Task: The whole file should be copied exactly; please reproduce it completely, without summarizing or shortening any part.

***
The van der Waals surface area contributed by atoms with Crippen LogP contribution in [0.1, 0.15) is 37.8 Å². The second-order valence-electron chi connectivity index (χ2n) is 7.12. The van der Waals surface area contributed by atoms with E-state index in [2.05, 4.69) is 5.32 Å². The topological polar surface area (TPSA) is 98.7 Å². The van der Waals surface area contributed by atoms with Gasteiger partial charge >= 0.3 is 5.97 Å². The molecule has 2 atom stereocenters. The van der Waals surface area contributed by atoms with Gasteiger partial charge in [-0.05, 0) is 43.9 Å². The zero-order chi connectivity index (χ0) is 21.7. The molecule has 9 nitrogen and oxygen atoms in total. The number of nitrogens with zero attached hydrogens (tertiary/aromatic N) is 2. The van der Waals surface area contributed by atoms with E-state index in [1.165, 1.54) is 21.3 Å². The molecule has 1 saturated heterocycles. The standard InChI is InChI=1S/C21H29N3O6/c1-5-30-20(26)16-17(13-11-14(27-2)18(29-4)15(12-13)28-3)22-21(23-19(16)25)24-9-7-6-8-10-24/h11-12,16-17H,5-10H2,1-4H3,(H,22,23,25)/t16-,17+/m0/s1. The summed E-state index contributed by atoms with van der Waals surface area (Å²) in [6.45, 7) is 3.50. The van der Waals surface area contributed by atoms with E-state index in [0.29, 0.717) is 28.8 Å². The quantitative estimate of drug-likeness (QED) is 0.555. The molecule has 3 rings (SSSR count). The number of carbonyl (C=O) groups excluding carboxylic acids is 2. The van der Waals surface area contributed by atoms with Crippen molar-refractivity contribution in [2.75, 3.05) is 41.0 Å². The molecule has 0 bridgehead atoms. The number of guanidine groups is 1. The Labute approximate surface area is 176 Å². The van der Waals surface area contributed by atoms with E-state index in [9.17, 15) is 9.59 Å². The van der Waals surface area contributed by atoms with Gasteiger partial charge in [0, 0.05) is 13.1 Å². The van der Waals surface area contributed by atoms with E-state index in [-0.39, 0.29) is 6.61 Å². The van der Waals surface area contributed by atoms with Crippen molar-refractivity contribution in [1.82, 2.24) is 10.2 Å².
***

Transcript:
The van der Waals surface area contributed by atoms with Crippen LogP contribution in [0.1, 0.15) is 37.8 Å². The second-order valence-electron chi connectivity index (χ2n) is 7.12. The van der Waals surface area contributed by atoms with E-state index in [2.05, 4.69) is 5.32 Å². The topological polar surface area (TPSA) is 98.7 Å². The van der Waals surface area contributed by atoms with Gasteiger partial charge >= 0.3 is 5.97 Å². The molecule has 2 atom stereocenters. The van der Waals surface area contributed by atoms with Gasteiger partial charge in [-0.05, 0) is 43.9 Å². The zero-order chi connectivity index (χ0) is 21.7. The molecule has 9 nitrogen and oxygen atoms in total. The number of nitrogens with zero attached hydrogens (tertiary/aromatic N) is 2. The van der Waals surface area contributed by atoms with E-state index in [1.165, 1.54) is 21.3 Å². The molecule has 1 saturated heterocycles. The standard InChI is InChI=1S/C21H29N3O6/c1-5-30-20(26)16-17(13-11-14(27-2)18(29-4)15(12-13)28-3)22-21(23-19(16)25)24-9-7-6-8-10-24/h11-12,16-17H,5-10H2,1-4H3,(H,22,23,25)/t16-,17+/m0/s1. The summed E-state index contributed by atoms with van der Waals surface area (Å²) in [6.45, 7) is 3.50. The van der Waals surface area contributed by atoms with E-state index in [0.29, 0.717) is 28.8 Å². The quantitative estimate of drug-likeness (QED) is 0.555. The molecule has 3 rings (SSSR count). The number of carbonyl (C=O) groups excluding carboxylic acids is 2. The van der Waals surface area contributed by atoms with Crippen molar-refractivity contribution in [2.75, 3.05) is 41.0 Å². The molecule has 0 bridgehead atoms. The number of guanidine groups is 1. The Labute approximate surface area is 176 Å². The van der Waals surface area contributed by atoms with E-state index in [9.17, 15) is 9.59 Å². The van der Waals surface area contributed by atoms with Gasteiger partial charge in [0, 0.05) is 13.1 Å². The van der Waals surface area contributed by atoms with E-state index in [-0.39, 0.29) is 6.61 Å². The van der Waals surface area contributed by atoms with Crippen molar-refractivity contribution in [1.82, 2.24) is 10.2 Å².